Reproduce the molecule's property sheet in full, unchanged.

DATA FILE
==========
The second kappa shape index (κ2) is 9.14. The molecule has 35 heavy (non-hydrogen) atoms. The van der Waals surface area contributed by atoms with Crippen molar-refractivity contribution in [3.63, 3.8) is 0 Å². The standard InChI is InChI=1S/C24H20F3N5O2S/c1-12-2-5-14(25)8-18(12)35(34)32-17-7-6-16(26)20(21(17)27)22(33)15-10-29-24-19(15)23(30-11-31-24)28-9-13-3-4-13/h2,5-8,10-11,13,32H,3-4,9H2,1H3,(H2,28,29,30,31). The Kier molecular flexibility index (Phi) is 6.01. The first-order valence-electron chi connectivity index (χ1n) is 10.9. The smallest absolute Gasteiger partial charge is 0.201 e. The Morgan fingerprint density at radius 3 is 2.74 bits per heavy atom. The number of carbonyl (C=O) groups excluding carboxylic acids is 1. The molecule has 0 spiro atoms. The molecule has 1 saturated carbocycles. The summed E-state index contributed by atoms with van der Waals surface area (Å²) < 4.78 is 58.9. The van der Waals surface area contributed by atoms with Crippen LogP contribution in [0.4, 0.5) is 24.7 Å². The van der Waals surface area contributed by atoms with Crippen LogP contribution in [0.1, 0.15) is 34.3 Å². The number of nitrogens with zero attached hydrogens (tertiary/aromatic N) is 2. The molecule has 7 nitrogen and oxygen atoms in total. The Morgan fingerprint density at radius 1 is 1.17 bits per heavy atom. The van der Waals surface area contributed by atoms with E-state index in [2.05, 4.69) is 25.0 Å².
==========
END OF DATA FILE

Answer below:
The second kappa shape index (κ2) is 9.14. The molecule has 35 heavy (non-hydrogen) atoms. The van der Waals surface area contributed by atoms with Crippen molar-refractivity contribution in [3.63, 3.8) is 0 Å². The standard InChI is InChI=1S/C24H20F3N5O2S/c1-12-2-5-14(25)8-18(12)35(34)32-17-7-6-16(26)20(21(17)27)22(33)15-10-29-24-19(15)23(30-11-31-24)28-9-13-3-4-13/h2,5-8,10-11,13,32H,3-4,9H2,1H3,(H2,28,29,30,31). The Kier molecular flexibility index (Phi) is 6.01. The first-order valence-electron chi connectivity index (χ1n) is 10.9. The smallest absolute Gasteiger partial charge is 0.201 e. The Morgan fingerprint density at radius 3 is 2.74 bits per heavy atom. The number of carbonyl (C=O) groups excluding carboxylic acids is 1. The molecule has 0 spiro atoms. The molecule has 1 saturated carbocycles. The summed E-state index contributed by atoms with van der Waals surface area (Å²) < 4.78 is 58.9. The van der Waals surface area contributed by atoms with Crippen LogP contribution in [0.4, 0.5) is 24.7 Å². The van der Waals surface area contributed by atoms with Crippen LogP contribution in [0.1, 0.15) is 34.3 Å². The number of nitrogens with zero attached hydrogens (tertiary/aromatic N) is 2. The molecule has 7 nitrogen and oxygen atoms in total. The Morgan fingerprint density at radius 1 is 1.17 bits per heavy atom. The van der Waals surface area contributed by atoms with E-state index in [2.05, 4.69) is 25.0 Å².